by Edward J. Nitkewicz
“Autism.” When I first heard the word, I was not sure what someone with autism acted like, sounded like or looked like. I did not know what an “Autism Spectrum Disorder” was or how it appeared in people diagnosed with autism in any of its many forms.
In the earliest years after my beautiful son was first diagnosed with “pervasive developmental disorder,” my wife and I were told by a well-intentioned therapist that Edward was temporarily “trapped” in what she described as a “peanut shell” of autism. We came to believe he was just waiting to “break out” of it. We were certain that with an intensive barrage of early intervention and therapy, the son God intended for us to have would emerge from the haze which suppressed his beautiful soul and engaging personality. I could not wait to lay eyes on the little boy I waited for through, what was for us, the trying times of procreation and pregnancy. I wanted to see my son, the one I waited my whole life for.
With anticipation, I waited for the day Edward would walk over to me and initiate a conversation in complete sentences. I looked forward to seeing my little boy shed a tear of sympathy for another person. And I knew that once my child escaped the ugly clutches of the dreadful impairment that is autism, I would see a boy as typical as any other.
As he grew older, the promise of meeting that “different child” dimmed. Left with little choice, I focused less on the child I wanted but continued to struggle to see the child I had. Physically, he looked like that “mini-me” I envisioned during the anticipatory nine months before his arrival. Emotionally he was remote, cloistered, and often beyond my reach. He could not communicate save for the echoed phrases his mother and therapists taught him to use like sign language. There was something wrong with the boy I saw.
I needed new eyes.
To fully see my son, one requires a different set of lenses much like those needed to enjoy a 3-D movie, a swim under water or a day in the sun. To fully see my son, one requires an adjustment to the way they perceive who and what is “okay” and “normal.” To fully see my son, one requires an empathetic heart, a warm soul and a broad smile.
An unknown author once wrote, “Just because someone doesn’t think the way you do doesn’t mean they are mindless. Just because someone can’t talk doesn’t mean they have nothing to say. Just because someone has a lot of special needs doesn’t mean they have nothing to offer.”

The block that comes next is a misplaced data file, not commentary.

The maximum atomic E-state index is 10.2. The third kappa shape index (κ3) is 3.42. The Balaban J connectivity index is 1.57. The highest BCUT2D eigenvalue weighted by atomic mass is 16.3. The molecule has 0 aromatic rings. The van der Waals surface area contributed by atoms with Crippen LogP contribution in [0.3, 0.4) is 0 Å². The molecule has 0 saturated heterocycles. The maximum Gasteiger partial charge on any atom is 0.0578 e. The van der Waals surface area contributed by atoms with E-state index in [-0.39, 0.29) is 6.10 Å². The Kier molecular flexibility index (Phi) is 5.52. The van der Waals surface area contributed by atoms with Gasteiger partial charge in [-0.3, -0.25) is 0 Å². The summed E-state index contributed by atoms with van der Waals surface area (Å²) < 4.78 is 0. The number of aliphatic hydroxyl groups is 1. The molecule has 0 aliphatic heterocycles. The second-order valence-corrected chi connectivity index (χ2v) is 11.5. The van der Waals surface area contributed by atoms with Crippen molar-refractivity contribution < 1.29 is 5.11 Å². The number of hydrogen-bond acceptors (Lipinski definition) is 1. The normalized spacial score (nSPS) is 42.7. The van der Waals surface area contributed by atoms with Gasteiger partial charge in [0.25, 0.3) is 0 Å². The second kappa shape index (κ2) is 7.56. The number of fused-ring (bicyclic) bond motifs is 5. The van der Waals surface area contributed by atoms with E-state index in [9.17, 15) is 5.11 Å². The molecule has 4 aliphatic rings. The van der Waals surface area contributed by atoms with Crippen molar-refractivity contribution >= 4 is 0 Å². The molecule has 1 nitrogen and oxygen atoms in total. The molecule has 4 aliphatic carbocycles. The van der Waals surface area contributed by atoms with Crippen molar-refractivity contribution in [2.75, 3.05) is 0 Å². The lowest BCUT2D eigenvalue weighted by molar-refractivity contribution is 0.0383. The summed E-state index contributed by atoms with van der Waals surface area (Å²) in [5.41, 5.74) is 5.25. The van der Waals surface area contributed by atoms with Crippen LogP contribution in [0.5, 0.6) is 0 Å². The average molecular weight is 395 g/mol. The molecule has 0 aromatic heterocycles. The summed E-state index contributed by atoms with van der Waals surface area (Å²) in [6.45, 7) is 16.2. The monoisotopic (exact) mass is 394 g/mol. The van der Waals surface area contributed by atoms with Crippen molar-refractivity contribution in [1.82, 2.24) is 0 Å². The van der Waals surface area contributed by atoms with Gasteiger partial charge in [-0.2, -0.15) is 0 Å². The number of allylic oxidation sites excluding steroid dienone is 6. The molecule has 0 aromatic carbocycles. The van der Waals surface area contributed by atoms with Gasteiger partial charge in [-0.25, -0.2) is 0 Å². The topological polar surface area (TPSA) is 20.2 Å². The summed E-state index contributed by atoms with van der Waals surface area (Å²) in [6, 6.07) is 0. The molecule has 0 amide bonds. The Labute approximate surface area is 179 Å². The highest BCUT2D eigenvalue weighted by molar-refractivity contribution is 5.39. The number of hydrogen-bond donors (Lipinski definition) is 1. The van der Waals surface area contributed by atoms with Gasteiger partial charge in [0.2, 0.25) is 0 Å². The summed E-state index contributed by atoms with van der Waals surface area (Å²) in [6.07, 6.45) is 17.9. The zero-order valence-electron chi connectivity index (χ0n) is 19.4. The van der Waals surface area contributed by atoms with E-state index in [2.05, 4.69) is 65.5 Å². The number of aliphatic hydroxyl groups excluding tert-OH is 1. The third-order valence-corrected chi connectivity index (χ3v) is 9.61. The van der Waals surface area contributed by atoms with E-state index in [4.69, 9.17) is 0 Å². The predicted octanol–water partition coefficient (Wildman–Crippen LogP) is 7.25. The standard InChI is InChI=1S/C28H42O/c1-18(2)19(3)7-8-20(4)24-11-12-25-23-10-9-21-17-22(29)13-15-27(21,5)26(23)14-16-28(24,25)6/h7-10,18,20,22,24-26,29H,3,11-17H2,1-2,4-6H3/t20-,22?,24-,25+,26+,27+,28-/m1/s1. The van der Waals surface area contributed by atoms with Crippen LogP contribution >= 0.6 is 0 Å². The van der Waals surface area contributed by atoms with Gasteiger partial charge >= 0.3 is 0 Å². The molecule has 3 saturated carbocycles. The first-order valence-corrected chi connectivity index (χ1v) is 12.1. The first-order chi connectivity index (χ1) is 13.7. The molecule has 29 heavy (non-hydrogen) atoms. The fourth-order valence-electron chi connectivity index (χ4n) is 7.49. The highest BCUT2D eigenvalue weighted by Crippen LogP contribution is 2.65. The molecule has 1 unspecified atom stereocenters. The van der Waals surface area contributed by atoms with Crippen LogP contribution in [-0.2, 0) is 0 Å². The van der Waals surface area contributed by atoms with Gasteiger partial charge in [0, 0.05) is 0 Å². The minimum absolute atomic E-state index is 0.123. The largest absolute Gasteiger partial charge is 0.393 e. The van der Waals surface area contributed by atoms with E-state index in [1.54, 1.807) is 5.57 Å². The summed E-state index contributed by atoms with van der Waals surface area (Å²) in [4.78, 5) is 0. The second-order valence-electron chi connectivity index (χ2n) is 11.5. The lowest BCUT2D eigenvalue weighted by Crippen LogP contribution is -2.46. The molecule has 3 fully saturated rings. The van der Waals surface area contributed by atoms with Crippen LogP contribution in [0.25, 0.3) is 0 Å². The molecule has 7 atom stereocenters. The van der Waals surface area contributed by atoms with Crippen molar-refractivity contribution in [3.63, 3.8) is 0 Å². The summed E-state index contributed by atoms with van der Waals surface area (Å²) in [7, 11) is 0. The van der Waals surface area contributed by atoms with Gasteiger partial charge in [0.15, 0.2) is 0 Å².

At some point that passed without an “a-ha” moment, I concluded that my son would not emerge from that “peanut shell of autism.” He would be a bit more childlike than his peers. His humor would be drawn from different well of material than the one that provides laughter to his cousins. His likes would be more difficult to understand than those of other pre-teens.
And I also came to know how simply amazing it was that I was blessed with a son who enjoys such a dizzying array of unique attributes.
I now see a young boy with little coordination stand before of a stadium of 15,000 fans, watching him throw the first pitch at a minor league baseball game as he makes a perfect throw. I now see a young boy who struggles to read, who can memorize, recognize and “belt out” an eclectic mix of songs from the Beatles, Lady Gaga, and Bread. I now see a young boy with difficulty establishing interpersonal relationships with others learn and recite every prayer in the Roman Catholic Missal, prepare for and make the Holy Sacrament of Communion, and develop his own unique relationship with God. I see a boy who is enjoying his own very unique path in this wonderful and challenging world.
I will always pray that my son can finally tell me what lies in his soul, what moves him and what brings him instant happiness. I will do everything a human being could do to bring my son out of the grip of autism.
But, so long as I am blessed with the gift of sight … I will always see him for the beautiful and wonderfully unique person he is.